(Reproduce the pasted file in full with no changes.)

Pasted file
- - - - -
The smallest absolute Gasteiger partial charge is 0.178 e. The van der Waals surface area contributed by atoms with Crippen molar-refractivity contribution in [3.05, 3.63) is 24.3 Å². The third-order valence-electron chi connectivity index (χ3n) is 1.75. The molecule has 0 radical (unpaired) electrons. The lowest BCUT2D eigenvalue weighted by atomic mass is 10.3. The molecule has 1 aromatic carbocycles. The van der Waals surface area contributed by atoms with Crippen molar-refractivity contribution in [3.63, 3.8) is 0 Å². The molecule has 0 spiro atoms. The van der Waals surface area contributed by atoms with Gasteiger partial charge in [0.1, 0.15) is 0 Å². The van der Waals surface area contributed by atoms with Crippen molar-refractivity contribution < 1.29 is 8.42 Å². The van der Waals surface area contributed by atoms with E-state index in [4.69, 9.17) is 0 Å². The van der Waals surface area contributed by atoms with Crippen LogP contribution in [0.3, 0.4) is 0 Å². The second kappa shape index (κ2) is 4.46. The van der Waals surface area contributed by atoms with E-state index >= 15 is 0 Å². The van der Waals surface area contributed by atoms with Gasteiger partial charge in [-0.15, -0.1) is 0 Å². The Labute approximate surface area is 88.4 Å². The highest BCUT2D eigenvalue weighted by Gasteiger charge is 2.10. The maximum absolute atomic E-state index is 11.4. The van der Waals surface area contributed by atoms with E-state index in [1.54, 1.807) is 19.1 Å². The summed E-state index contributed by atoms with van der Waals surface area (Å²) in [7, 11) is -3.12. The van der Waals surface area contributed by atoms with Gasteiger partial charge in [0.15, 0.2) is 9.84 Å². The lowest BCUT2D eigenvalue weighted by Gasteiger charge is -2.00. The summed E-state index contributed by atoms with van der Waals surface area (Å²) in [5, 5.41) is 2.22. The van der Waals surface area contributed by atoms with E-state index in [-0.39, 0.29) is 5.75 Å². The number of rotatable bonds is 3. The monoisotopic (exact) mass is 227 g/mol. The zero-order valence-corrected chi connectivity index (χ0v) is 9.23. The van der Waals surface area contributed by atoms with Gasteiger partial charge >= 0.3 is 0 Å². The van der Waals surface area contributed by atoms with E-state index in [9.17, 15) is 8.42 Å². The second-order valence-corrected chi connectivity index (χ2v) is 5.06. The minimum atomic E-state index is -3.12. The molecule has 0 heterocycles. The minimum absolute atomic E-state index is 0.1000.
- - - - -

The smallest absolute Gasteiger partial charge is 0.178 e. The van der Waals surface area contributed by atoms with Crippen molar-refractivity contribution in [3.05, 3.63) is 24.3 Å². The third-order valence-electron chi connectivity index (χ3n) is 1.75. The molecule has 0 radical (unpaired) electrons. The lowest BCUT2D eigenvalue weighted by atomic mass is 10.3. The molecule has 1 aromatic carbocycles. The van der Waals surface area contributed by atoms with Crippen molar-refractivity contribution in [3.63, 3.8) is 0 Å². The molecule has 0 spiro atoms. The van der Waals surface area contributed by atoms with Gasteiger partial charge in [0.1, 0.15) is 0 Å². The van der Waals surface area contributed by atoms with Crippen molar-refractivity contribution < 1.29 is 8.42 Å². The van der Waals surface area contributed by atoms with E-state index in [4.69, 9.17) is 0 Å². The van der Waals surface area contributed by atoms with Crippen LogP contribution in [0.3, 0.4) is 0 Å². The second kappa shape index (κ2) is 4.46. The van der Waals surface area contributed by atoms with E-state index >= 15 is 0 Å². The van der Waals surface area contributed by atoms with Gasteiger partial charge in [-0.15, -0.1) is 0 Å². The Labute approximate surface area is 88.4 Å². The highest BCUT2D eigenvalue weighted by Gasteiger charge is 2.10. The maximum absolute atomic E-state index is 11.4. The van der Waals surface area contributed by atoms with E-state index in [1.54, 1.807) is 19.1 Å². The summed E-state index contributed by atoms with van der Waals surface area (Å²) in [7, 11) is -3.12. The van der Waals surface area contributed by atoms with Gasteiger partial charge in [0.15, 0.2) is 9.84 Å². The lowest BCUT2D eigenvalue weighted by Gasteiger charge is -2.00. The summed E-state index contributed by atoms with van der Waals surface area (Å²) in [5, 5.41) is 2.22. The van der Waals surface area contributed by atoms with E-state index in [-0.39, 0.29) is 5.75 Å². The number of rotatable bonds is 3. The monoisotopic (exact) mass is 227 g/mol. The zero-order valence-corrected chi connectivity index (χ0v) is 9.23. The van der Waals surface area contributed by atoms with Gasteiger partial charge >= 0.3 is 0 Å². The van der Waals surface area contributed by atoms with E-state index in [9.17, 15) is 8.42 Å². The second-order valence-corrected chi connectivity index (χ2v) is 5.06. The minimum atomic E-state index is -3.12. The molecule has 0 heterocycles. The minimum absolute atomic E-state index is 0.1000.